The updated 2014 Toyota 4Runner’s greatest strength is how well it can be transformed into a well-equipped family mover, a down-and-dirty off-roader or a refined luxury four-door SUV.
Although this is technically a new, sixth-generation 4Runner, every significant change is purely cosmetic. The chassis and powertrain are unchanged from the fifth-generation model, so it’s a few design changes and infotainment upgrades that lead the list of what’s new for 2014.
The biggest changes come in the form of new grille, headlight and bumper treatments, along with an updated gauge cluster and center control panel inside. The midsize SUV continues to be offered in three trim packages, including the entry-level SR5, the Trail version with slightly more content and the more premium Limited. The Trail comes only with four-wheel drive, while the base and Limited offer four- or rear-wheel drive.
Mechanically, there’s nothing new or unique about the 2014 4Runner compared with the 2013. The SUV continues to be offered with the 270-horsepower, 4.0-liter V-6, with 278 pounds-feet of torque at 4,400 rpm. Regular fuel is recommended. The 4Runner’s transmission is the same five-speed automatic it’s had for years, and the EPA estimates gas mileage at 17/23/19 mpg city/highway/combined with rear-wheel drive and 17/22/19 mpg with four-wheel drive.
There’s no noticeable change in ride and handling for 2014. Throttle response is reasonable, but nothing exciting. The steering feel and response are probably the best of any vehicle in the class built on a ladder frame, but with so many competitors built on tighter, more carlike unibody platforms, the 4Runner is saddled with an internal disadvantage. Still, for those seeking something a little more rugged and capable, the trade-offs might be worth it.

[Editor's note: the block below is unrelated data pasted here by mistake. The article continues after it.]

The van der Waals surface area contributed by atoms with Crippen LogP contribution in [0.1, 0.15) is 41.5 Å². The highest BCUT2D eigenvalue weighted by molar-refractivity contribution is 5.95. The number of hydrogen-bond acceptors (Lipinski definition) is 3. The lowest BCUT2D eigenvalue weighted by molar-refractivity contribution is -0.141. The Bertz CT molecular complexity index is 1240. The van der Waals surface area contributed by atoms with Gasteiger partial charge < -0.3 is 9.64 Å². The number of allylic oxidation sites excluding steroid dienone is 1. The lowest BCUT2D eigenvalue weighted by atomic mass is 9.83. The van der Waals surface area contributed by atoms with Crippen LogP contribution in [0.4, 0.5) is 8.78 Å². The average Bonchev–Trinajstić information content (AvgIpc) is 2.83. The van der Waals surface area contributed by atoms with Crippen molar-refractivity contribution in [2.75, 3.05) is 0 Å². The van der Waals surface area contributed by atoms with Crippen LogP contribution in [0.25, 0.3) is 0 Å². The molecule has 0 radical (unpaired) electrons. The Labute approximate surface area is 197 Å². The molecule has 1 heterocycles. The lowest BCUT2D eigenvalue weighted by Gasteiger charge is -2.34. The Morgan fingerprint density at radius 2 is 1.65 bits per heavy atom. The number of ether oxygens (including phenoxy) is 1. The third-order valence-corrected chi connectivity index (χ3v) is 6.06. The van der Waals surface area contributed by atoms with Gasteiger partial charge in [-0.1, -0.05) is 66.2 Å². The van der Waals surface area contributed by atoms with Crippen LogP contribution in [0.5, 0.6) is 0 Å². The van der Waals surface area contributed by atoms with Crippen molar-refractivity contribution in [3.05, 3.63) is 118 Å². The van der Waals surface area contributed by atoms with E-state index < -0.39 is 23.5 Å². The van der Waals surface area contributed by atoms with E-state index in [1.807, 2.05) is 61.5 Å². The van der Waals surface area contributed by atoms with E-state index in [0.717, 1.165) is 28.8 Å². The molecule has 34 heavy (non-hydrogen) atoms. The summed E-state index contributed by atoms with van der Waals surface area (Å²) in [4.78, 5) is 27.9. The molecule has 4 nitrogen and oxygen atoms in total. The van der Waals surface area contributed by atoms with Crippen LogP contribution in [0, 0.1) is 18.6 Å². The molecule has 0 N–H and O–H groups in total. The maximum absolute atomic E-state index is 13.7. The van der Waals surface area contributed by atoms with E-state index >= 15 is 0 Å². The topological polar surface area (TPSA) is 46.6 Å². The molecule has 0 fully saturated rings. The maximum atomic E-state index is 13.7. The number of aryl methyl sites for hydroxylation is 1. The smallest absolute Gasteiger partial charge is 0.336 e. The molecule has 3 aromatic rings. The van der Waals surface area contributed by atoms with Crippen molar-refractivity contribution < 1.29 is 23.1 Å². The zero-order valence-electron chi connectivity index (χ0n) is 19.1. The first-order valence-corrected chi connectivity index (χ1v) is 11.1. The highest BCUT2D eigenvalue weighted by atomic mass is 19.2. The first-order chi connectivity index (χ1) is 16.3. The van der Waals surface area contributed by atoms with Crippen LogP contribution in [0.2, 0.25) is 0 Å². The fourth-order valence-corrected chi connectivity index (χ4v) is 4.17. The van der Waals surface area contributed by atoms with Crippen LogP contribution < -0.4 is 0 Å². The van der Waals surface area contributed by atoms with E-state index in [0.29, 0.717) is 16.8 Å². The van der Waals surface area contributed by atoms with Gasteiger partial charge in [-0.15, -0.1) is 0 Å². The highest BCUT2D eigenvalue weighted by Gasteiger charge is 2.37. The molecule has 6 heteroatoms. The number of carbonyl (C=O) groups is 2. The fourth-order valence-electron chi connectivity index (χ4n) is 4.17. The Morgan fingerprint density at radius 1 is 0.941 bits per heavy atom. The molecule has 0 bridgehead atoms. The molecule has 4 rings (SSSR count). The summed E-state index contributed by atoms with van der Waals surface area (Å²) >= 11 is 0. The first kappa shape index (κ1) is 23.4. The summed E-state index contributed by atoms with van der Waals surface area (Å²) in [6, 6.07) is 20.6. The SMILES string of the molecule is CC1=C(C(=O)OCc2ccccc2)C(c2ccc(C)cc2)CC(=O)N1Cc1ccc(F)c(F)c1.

It’s also worth noting that the Trail trim level offers many upgraded four-wheel-drive parts and pieces that place this vehicle in an elite crowd. Many traction devices from the bigger and heavier Toyota Land Cruiser and the nimble and adventuresome FJ Cruiser are available or standard on the 4Runner Trail, leaving it able to navigate harsh terrain much more confidently than most of its competitors.
Crawl Control and a Kinetic Dynamic Suspension System are two Toyota-exclusive technologies available on the 4Runner that help make it a safer and more accomplished backcountry, low-range ride. KDSS, designed to help keep the tires on the ground over rocky terrain, can also help the vehicle corner with more confidence at higher speeds.
Finally, while it’s a small detail, the brake hoses have been upgraded, making the brakes feel more responsive and providing a more solid pedal feel.
All the models have a new grille shape and design, with a wider, gaping lower section that’s optimized for better cooling and to deliver a more aggressive first impression. The headlights have been narrowed, resculpted and upgraded to projector lamps; they now look less like the FJ Cruiser’s lights. As you might expect, the Limited front end offers more shiny accents, with a unique chrome bumper bar bisecting the front-end opening. SR5 and Trail models have a body-colored grille crossbar that has a more wide-mouth-bass look. The Trail includes silver paint on the bumper’s center section, making it look like a skid plate, while the SR5’s bumper is body-colored. Additionally, the Limited uses a more traditional fog-light setup in the front bumper, where the two lower trims have a parenthesislike design under each headlight to house the integrated fog lights.
In back, new taillights now offer a pair of newly designed LEDs. Of special note, the rear taillights (and the rearview mirrors on some models) include small, air-guiding spines designed to channel air and increase air pressure on the side of the vehicle to help with stability at speed. These “vortex generators” are used extensively on Toyota’s bigger Tundra pickups as well, but we expect they’ll carry over to the other SUVs in the Toyota lineup. Although we didn’t notice any difference in the new 4Runner’s performance or handling during our two days with the SUV, Toyota engineers said they found fuel economy and rear stability improvements in their testing.